East of England Ambulance crews get into the community spirit

Monday, 05 July, 2010

During the month of June, staff throughout the region have been giving up their free time to raise the profile of the trust at events such as: nurseries and primary schools, school fetes and summer shows.

A group of Clacton children recently had the chance to learn more about the ambulance service thanks to a visit from two Greenstead staff. Paramedic Shaun O'Neill and emergency medical technician Jacqui Parks were invited to Pebbles Kindergarten to spend an hour speaking about the service and what the children should do in an emergency.

The children were then split into groups and took it in turns to explore the ambulance and have various kit such as bandages applied. They could also listen to their heart beat with a stethoscope. Shaun said: "It was really enjoyable; the children and staff were brilliant and it was altogether good fun. "After a brief introduction, I went through how to call an ambulance with the children, and followed this with the ambulance service's educational materials with lots of interaction from the children. "Hopefully, they all learned how to call an ambulance, and when they should and when perhaps should not call for one." Kindergarten manager Carol Thorton-Jones said: "Although the children enjoyed the role play they picked up on a really important message about why you ring 999; Shaun and Jacqui gave a really important lesson and the children talked about it for days afterwards."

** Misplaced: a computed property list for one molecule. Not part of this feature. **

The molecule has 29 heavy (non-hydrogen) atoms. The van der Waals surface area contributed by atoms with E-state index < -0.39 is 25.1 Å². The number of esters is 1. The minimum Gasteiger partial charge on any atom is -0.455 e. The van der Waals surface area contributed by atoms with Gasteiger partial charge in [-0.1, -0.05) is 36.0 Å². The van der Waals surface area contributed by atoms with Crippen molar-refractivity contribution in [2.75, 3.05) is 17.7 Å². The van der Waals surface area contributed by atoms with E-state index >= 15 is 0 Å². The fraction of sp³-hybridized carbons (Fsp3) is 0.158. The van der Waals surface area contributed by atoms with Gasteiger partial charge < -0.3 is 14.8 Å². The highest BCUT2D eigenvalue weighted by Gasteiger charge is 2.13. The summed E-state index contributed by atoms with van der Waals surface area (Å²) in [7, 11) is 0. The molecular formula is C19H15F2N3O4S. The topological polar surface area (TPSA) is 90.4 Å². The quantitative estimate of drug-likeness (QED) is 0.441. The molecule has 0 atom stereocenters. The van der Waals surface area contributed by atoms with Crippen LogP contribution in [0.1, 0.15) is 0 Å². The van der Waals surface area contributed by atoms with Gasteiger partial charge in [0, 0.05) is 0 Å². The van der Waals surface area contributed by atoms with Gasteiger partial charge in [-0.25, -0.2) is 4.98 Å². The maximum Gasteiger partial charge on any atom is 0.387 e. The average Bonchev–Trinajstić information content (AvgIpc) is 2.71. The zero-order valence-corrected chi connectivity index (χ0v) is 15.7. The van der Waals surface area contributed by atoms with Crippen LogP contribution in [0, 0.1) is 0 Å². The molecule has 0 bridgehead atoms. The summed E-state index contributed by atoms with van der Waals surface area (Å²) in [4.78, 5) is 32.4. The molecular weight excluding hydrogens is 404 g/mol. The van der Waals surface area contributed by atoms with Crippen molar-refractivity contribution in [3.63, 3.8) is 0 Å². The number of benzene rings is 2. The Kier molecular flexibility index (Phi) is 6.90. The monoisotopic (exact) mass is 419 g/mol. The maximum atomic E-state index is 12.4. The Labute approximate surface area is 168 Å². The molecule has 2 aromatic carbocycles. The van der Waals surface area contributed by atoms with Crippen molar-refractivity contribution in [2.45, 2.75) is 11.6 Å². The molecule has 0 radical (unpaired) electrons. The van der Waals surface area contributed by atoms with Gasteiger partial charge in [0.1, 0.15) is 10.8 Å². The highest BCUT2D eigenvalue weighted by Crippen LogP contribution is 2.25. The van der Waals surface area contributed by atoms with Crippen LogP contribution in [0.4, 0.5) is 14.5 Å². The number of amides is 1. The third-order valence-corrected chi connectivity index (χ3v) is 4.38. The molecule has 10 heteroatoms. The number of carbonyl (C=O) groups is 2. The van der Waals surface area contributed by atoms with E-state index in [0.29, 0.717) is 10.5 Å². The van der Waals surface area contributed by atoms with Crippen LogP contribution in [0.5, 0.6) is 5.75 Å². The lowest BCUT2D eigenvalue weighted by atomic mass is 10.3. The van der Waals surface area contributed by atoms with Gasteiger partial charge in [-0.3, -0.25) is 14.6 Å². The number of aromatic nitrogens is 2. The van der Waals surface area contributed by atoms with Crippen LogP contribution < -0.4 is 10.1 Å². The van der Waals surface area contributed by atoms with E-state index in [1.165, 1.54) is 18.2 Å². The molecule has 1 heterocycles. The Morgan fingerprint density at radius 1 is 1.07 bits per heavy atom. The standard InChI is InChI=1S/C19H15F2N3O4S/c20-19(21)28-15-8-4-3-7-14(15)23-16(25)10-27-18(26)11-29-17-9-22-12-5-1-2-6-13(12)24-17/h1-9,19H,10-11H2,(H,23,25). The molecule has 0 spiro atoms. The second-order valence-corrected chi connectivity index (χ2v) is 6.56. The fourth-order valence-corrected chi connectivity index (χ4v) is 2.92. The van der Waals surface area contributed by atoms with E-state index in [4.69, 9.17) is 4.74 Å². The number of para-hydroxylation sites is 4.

Over in Bishop's Stortford, a Beaver group from the town enjoyed a visit from Stansted student paramedic Chris Cooper who gave an educational talk. The 22 children wanted to know about how to recognize dangers inside the home and outside, how to apply a triangular bandage, treat a minor injury and how to open someone's airway if they aren't breathing. They also asked about the various pieces of equipment that are used by crews. Chris said: "They also asked how to manage an incident for which I told them "stay well back and to call 999" and not to endanger themselves. "The talk went really well and the children were really switched on and taking in most of the information I was giving them."

Trusts from the Luton area came together to promote child care within the local communities at a special event held at Wardown Park. The NHS collaboration had one aim - improving care for children at the Pre School Picnic in the Park event, and representatives from the Luton & Dunstable Hospital, Luton Health Visiting, Luton Community Nursing and Luton paramedic Ed Green gave up their free time to make this day a success. Throughout the day, the children were given the opportunity to explore an ambulance whilst the healthcare professionals spoke to parents about caring for their unwell child or child with a fever. The group evolved when it was recognised that within the region and nationally, the Luton area had a comparatively high number of non-elective admissions to hospital, including paediatrics.

An opportunity presented itself for NHS trusts to participate in a national programme facilitated by the NHS Institute for Innovation and Improvement. Luton applied and was the successful site within the East of England strategic health authority region and joined the programme last January. Ben Small from the L&D Hospital said: "The event was really well attended and we all gave out advice and lots of information to the public. Ed was a real credit to the ambulance service, and his involvement on the day was very much appreciated."

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